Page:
After having a recent conversation with a fellow natural about hair care, I decided to do a series on natural hair care and maintenance. The focus of this post is dry hair. Naturally curly hair is prone to dryness because of the structure of the hair. The natural oils produced by the scalp of those with curly/kinky hair are not able to travel all the way down the hair shaft because of the twists and turns of the curls. Dry hair is a set -up for breakage and breakage ensures that you will not “see” hair growth! Other problems can also exacerbate this dry state of affairs. Listed below are some common causes and solutions.

Dry Hair


Possible Causes

Shampooing too often
Use of ‘poos with harsh sulfates
Use of products with alcohol which can also be drying
Not drinking enough water
Sleeping on a cotton pillowcase or using a cotton scarf, which rob hair of moisture
Overly porous or low porosity hair
Not using water based hair moisturizers
Not sealing moisture in with an oil or butter
Improper hair pH
Excessive use of heavy products w/out proper cleansing (build-up)
Chemical Damage such as relaxers or other chemical straighteners
Color treated hair (notorious for dryness)
Using too much direct heat (blow dryer, flat iron, curling iron, etc. on a consistent basis)
Too much chlorine (from swimming pools or tap water)
Salt (from ocean water)
General weathering from the elements
Mechanical damage from over manipulation (which leave the cuticle vulnerable)


Increase water in-take
Pre-poo with an oil that can penetrate the hair shaft like coconut oil
Cleanse with moisturizing poos or ones that contain milder surfactants like Coco Betaine, and always follow up with a conditioner that moisturizes well
Use a water based leave-in conditioner after your wash and conditioning routine, and seal it in with a butter or oil while damp or wet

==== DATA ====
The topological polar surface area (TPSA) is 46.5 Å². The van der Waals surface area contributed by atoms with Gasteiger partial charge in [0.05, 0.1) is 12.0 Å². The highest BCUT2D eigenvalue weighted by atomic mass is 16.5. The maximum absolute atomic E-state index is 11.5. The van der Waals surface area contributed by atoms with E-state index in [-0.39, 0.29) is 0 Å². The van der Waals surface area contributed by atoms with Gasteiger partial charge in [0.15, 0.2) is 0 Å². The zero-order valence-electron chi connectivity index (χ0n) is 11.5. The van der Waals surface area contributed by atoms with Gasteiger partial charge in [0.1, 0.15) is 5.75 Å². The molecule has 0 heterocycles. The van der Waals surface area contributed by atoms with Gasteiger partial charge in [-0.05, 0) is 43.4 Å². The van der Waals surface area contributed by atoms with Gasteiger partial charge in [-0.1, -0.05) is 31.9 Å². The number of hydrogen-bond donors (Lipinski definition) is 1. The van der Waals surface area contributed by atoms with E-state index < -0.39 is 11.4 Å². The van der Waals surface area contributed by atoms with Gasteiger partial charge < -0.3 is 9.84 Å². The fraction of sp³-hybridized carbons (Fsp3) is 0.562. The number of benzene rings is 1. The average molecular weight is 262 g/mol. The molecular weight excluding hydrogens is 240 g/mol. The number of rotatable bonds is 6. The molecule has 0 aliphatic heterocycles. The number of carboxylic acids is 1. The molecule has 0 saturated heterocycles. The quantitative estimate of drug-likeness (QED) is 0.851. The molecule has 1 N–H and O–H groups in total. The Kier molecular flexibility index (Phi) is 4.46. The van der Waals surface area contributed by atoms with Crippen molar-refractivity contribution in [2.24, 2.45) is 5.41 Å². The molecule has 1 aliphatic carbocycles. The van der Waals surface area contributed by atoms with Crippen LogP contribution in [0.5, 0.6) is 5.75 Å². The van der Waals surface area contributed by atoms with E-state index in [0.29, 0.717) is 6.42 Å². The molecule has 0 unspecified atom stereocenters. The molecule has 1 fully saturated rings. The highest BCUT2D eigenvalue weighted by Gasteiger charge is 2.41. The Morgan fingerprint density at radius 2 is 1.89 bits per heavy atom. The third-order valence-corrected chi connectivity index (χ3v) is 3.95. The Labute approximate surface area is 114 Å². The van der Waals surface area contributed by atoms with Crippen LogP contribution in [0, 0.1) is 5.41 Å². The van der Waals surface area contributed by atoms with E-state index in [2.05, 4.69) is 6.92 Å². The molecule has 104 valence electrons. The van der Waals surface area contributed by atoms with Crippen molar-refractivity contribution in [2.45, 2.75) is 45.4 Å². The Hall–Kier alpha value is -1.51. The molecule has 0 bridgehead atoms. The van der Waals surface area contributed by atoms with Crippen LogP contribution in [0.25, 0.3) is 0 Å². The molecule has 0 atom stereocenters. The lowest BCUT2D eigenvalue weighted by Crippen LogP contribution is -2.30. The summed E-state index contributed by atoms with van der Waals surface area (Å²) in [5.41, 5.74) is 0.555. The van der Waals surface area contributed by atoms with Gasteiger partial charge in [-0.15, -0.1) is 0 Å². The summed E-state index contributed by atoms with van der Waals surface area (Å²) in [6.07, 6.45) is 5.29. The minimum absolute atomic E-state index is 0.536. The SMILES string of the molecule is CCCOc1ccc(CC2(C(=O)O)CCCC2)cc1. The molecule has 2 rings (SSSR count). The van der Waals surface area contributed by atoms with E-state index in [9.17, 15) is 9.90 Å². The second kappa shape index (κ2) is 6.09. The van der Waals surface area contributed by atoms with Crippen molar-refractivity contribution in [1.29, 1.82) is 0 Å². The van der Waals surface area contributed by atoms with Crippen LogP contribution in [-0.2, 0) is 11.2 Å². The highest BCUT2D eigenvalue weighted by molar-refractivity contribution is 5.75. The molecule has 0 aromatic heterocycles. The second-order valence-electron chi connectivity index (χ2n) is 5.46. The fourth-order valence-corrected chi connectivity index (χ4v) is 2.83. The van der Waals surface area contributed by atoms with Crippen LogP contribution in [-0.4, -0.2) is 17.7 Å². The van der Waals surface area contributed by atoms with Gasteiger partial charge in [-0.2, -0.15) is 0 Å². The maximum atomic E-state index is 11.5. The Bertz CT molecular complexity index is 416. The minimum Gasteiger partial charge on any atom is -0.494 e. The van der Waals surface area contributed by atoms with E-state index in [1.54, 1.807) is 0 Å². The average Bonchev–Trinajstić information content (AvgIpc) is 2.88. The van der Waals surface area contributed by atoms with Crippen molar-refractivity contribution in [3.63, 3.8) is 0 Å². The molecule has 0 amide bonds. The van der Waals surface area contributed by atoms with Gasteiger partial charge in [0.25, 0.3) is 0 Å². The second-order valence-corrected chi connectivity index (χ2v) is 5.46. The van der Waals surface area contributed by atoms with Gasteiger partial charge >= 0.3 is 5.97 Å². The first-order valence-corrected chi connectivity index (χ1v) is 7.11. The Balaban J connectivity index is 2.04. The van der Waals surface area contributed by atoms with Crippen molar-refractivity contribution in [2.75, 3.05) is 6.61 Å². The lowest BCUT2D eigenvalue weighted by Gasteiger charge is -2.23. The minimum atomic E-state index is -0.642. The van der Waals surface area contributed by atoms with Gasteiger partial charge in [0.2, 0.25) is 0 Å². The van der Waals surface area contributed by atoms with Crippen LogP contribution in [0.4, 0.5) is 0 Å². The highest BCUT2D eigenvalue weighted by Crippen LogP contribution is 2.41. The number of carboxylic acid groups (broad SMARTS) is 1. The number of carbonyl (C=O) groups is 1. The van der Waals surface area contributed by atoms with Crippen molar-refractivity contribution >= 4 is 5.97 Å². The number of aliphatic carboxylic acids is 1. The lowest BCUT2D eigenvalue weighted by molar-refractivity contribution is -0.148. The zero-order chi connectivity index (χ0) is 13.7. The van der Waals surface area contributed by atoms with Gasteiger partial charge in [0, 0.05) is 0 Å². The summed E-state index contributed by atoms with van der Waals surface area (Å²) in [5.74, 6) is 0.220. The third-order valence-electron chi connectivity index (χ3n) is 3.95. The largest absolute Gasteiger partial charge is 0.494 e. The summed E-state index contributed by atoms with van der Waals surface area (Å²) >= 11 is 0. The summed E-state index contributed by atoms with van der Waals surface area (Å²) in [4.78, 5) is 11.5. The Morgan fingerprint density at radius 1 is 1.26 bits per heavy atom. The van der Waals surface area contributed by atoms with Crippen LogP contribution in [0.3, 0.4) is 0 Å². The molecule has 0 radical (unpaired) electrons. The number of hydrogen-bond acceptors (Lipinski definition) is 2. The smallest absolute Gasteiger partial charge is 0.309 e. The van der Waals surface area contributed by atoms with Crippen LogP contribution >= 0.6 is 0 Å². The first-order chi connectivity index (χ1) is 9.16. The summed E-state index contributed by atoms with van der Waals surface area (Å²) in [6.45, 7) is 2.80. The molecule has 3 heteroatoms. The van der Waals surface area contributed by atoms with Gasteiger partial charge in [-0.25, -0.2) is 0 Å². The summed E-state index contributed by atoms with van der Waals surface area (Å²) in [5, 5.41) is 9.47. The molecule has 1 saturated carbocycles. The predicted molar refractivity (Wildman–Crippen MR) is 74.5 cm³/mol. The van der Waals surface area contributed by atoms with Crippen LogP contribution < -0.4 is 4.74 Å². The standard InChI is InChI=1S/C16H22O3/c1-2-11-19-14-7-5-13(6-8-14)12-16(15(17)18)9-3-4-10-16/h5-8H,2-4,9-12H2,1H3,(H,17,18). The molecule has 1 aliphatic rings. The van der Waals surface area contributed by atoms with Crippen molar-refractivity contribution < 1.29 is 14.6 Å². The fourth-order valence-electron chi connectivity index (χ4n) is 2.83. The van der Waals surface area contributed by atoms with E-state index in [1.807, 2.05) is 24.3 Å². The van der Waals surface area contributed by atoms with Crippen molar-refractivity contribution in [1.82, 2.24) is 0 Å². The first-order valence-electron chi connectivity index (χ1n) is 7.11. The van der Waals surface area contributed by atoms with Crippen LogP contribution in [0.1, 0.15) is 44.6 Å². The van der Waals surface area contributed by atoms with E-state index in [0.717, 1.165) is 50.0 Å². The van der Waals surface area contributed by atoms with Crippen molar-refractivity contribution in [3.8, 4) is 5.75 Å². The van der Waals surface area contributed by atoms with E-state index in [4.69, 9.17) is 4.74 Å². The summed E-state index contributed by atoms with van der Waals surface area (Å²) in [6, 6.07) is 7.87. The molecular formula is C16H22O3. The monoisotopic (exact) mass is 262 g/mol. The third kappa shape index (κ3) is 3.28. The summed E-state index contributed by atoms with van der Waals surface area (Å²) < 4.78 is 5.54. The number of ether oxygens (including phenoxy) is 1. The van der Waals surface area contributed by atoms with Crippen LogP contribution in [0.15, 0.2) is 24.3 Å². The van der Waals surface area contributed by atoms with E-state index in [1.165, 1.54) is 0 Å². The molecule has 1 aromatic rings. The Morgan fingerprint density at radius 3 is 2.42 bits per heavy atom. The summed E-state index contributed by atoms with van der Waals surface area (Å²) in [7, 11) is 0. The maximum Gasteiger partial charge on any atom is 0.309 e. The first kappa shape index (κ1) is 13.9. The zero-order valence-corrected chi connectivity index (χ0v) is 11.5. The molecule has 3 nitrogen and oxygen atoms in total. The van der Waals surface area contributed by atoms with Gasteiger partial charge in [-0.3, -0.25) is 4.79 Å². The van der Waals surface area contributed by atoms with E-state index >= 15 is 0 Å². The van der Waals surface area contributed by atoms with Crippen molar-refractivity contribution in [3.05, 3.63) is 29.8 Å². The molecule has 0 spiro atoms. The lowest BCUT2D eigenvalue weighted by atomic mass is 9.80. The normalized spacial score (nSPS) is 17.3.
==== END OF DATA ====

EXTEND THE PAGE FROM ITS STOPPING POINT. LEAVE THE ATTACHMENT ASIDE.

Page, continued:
Explore protective styling to help retain moisture
Use deep conditioners weekly. Some may need to apply indirect heat through a shower cap, steamer, hair therapy wrap, etc., while deep conditioning
Evaluate if your water is hard or soft and if it needs to be treated
Protect your hair, when going swimming, with conditioner and a swim cap or use of a product specifically designed for sun/chlorine/salt, such as Ouidad Sun Shield
Determine the pH of the products you use in your hair and adjust the ratios/products accordingly
Always use a heat protectant when styling with heat.
Sleep with a satin pillow case and/or satin scarf
Be patient and gentle when handling your hair
When you’re in windy or sunny conditions, bun or don a hat
The take away is this: Find out WHY your hair is dry. After you establish this, you can determine how best to combat the issue. Remember, the goal is to always keep your hair well-moisturized. Well, as best you can anyway! A well moisturized head of hair is a happy one!

From Curlynikki

Your Hair is What You Eat

Your Hair is What You Eat
We’ve all heard the expression you are what you eat. If you are what you eat and your hair is an extension of you, your hair is what you eat too, right? This thought came about as I was thinking about how to make a homemade hair treatment. I thought about mashing some avocado with extra virgin olive oil, and then I quickly thought about how I would love to eat some guacamole, lol. So what’s more effective eating good food to promote healthy hair or applying it on the surface of the hair?
I’m not proposing that we start cooking with jojoba oil; using oils to protect our hair from the environment stress is very necessary. Seriously, though as women we spend a whole lot of money and time researching the latest product that is promised to grow our hair and is loaded with vitamins and essentials oils. And hey, there is nothing wrong with those products, I use them myself. All I’m asking is, do we invest as much time and energy in selecting what we ingest, read, watch and listen to?When we feed our body, we feed our soul, which then affects our inner spirit. Yes, your spirit is you, all of you.

Healthy hair starts with a healthy you! Physically, mentally, spiritually and emotionally. Be mindful of what you eat, read, watch and listen to…. be like a tree that is planted by the rivers of water that flourishes and bears good fruit!

From Curlynikki

Dangers of Relaxing Your Hair

Dangers of Relaxing Your Hair
For many women, choosing to embrace your natural hair is a journey of self-acceptance long overdue. For those still using relaxers from time to time, this information may make you rethink that decision.